With changing seasons and shorter days, some people might experience mood and behavior changes that affect how they feel, think, and handle daily activities. For some, the transition to fall and winter contribute to mood changes, like sadness, hopelessness, lethargy, and other symptoms. Though generally diagnosed in adults, teens can also experience seasonal affective disorder (SAD).
What is Seasonal Affective Disorder?
Seasonal affective disorder (SAD), more commonly known as seasonal depression, causes annual depressive episodes at the same time each year, typically in the winter months. Seasonal depression is spurred by the brain’s response to shorter daylight hours–the reduced sunlight in wintertime can affect serotonin and melatonin levels, which are responsible for regulating energy, mood, and sleep cycles. When the daylight hours grow longer again, SAD typically lifts, and the individual starts to feel better.
Signs of SAD
SAD symptoms range from mild to severe. There are a variety of symptoms, that may or may not manifest in an individual with SAD:
- Sadness or irritability
- Low energy
- Changes in eating or sleeping habits
- Difficulty concentrating
- Social withdrawal
- Feeling hopeless or worthless
- Suicidal thoughts or engaging in self-harm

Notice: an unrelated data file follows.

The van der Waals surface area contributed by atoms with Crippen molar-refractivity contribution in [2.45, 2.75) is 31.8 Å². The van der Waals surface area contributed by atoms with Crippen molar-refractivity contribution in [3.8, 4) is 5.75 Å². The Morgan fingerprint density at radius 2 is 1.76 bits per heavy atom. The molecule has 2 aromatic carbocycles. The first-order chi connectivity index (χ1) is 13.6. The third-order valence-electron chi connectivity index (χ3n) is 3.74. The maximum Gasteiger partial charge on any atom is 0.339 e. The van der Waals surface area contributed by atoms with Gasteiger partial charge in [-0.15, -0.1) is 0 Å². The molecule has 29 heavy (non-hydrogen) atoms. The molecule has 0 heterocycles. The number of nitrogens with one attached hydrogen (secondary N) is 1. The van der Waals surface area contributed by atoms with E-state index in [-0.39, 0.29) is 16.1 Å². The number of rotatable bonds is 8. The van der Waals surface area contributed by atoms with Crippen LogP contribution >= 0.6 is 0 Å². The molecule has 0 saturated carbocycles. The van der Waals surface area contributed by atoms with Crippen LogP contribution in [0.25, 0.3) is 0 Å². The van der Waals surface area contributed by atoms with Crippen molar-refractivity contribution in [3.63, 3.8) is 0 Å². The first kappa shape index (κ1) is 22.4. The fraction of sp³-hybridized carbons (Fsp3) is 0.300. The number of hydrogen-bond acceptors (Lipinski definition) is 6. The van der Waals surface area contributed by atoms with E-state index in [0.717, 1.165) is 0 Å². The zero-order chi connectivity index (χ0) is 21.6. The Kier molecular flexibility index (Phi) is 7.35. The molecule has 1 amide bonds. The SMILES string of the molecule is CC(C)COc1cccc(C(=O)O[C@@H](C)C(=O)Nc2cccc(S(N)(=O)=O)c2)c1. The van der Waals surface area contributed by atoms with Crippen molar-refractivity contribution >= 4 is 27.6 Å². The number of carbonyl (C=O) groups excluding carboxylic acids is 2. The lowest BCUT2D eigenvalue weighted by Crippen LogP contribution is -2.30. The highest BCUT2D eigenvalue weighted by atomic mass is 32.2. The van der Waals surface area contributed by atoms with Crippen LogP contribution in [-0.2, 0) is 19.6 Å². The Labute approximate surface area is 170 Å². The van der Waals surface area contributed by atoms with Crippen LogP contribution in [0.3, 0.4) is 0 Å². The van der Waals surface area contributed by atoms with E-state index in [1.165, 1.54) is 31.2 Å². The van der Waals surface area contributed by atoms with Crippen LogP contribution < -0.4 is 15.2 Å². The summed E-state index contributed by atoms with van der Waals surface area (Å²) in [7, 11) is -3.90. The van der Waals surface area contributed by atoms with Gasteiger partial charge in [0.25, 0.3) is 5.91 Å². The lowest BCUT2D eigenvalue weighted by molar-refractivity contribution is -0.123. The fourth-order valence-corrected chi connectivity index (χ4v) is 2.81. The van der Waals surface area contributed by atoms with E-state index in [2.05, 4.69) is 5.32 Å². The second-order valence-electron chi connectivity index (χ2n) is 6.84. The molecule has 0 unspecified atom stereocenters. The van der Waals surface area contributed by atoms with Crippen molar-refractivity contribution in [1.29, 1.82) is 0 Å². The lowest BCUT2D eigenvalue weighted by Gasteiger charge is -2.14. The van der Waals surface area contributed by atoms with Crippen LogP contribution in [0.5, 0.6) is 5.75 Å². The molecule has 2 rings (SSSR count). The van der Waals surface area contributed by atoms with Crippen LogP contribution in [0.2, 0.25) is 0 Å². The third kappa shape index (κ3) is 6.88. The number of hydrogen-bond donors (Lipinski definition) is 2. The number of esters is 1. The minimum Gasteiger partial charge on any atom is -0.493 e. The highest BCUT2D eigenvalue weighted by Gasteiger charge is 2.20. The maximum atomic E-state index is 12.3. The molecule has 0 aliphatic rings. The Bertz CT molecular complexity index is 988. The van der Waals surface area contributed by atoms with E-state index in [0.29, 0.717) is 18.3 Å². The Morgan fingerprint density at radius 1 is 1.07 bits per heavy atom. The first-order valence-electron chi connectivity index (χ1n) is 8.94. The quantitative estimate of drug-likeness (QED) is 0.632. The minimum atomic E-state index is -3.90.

While more prevalent in adults, some teenagers do suffer from SAD. A teenager experiencing SAD symptoms might experience changes in their mood, negative thinking that is more self-critical, lack of enjoyment in daily activities, social withdrawal, low energy and lethargy, difficulty sleeping, trouble concentration, and changes in their eating habits. Fatigue, challenges in school, and social withdrawal are the top 3 indicators to look for if you think your teen may suffer from SAD.
Navigating your teen's seasonal depression
If your teen is diagnosed with SAD, your primary care provider might recommend one of the following interventions:
- Therapy: talking with a therapist can help your teen relieve and understand the symptoms they are experiencing. A therapist can help your teen develop coping strategies that they can rely on, and can help ease the isolation and loneliness that your teen might be feeling.
- Physical activity and vitamin D: exercise and physical activity can improve your teen’s mood, while also contributing to better sleep. Encourage your child to spend time outdoors–daily walks and outdoor exercise are great options that can help relieve seasonal depression.
- Light therapy: phototherapy involves a lightbox mimicking sunlight–the person sits in front of the light for a short period daily. This method can improve symptoms within weeks, depending on the intensity. It’s important to talk with a doctor before incorporating phototherapy.
- Prescription medication(s): Because SAD causes an imbalance in serotonin, antidepressant medications are often used to treat symptoms. Talk with your doctor if you think your teen would benefit from medicine.
Hazel Health is here to help
Hazel can help you better understand and support your child’s health. Our mental health services and licensed therapists help teens develop coping strategies for their mental health challenges. See if Hazel is available in your school.
If you suspect your teen or someone you know is suffering from immediate distress or engaging in self-harm, call the National Suicide Prevention Hotline toll-free at 1-800-273-TALK (8255) or text the Crisis Text Line (HELLO to 741741).